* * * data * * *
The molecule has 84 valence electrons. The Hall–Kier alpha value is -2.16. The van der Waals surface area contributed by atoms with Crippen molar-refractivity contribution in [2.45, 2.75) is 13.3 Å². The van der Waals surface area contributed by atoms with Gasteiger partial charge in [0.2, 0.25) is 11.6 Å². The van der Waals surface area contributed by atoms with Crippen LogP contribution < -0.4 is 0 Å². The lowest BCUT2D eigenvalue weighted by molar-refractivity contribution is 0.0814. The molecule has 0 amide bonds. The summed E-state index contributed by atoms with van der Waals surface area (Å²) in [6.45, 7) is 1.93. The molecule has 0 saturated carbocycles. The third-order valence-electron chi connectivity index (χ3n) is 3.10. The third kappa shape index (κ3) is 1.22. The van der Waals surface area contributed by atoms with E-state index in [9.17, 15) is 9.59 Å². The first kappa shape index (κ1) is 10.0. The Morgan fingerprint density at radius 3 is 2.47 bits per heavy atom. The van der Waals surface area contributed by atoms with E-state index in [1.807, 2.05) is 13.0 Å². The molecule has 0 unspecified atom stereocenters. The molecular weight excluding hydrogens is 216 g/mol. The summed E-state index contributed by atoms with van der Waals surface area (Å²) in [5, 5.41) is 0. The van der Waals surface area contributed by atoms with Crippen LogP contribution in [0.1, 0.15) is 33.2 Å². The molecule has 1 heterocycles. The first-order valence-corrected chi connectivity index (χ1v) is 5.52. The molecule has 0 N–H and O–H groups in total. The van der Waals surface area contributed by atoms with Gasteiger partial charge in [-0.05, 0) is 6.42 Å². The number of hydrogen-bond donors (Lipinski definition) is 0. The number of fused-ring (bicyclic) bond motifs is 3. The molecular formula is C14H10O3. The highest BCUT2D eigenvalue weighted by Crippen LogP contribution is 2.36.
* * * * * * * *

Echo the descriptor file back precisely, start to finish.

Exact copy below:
The molecule has 84 valence electrons. The Hall–Kier alpha value is -2.16. The van der Waals surface area contributed by atoms with Crippen molar-refractivity contribution in [2.45, 2.75) is 13.3 Å². The van der Waals surface area contributed by atoms with Gasteiger partial charge in [0.2, 0.25) is 11.6 Å². The van der Waals surface area contributed by atoms with Crippen LogP contribution < -0.4 is 0 Å². The lowest BCUT2D eigenvalue weighted by molar-refractivity contribution is 0.0814. The molecule has 0 amide bonds. The summed E-state index contributed by atoms with van der Waals surface area (Å²) in [6.45, 7) is 1.93. The molecule has 0 saturated carbocycles. The third-order valence-electron chi connectivity index (χ3n) is 3.10. The third kappa shape index (κ3) is 1.22. The van der Waals surface area contributed by atoms with E-state index in [9.17, 15) is 9.59 Å². The first kappa shape index (κ1) is 10.0. The Morgan fingerprint density at radius 3 is 2.47 bits per heavy atom. The van der Waals surface area contributed by atoms with E-state index in [1.807, 2.05) is 13.0 Å². The molecule has 0 unspecified atom stereocenters. The molecular weight excluding hydrogens is 216 g/mol. The summed E-state index contributed by atoms with van der Waals surface area (Å²) in [5, 5.41) is 0. The van der Waals surface area contributed by atoms with Crippen LogP contribution in [0.1, 0.15) is 33.2 Å². The molecule has 1 heterocycles. The first-order valence-corrected chi connectivity index (χ1v) is 5.52. The molecule has 0 N–H and O–H groups in total. The van der Waals surface area contributed by atoms with Gasteiger partial charge in [-0.05, 0) is 6.42 Å². The number of hydrogen-bond donors (Lipinski definition) is 0. The number of fused-ring (bicyclic) bond motifs is 3. The molecular formula is C14H10O3. The highest BCUT2D eigenvalue weighted by Crippen LogP contribution is 2.36.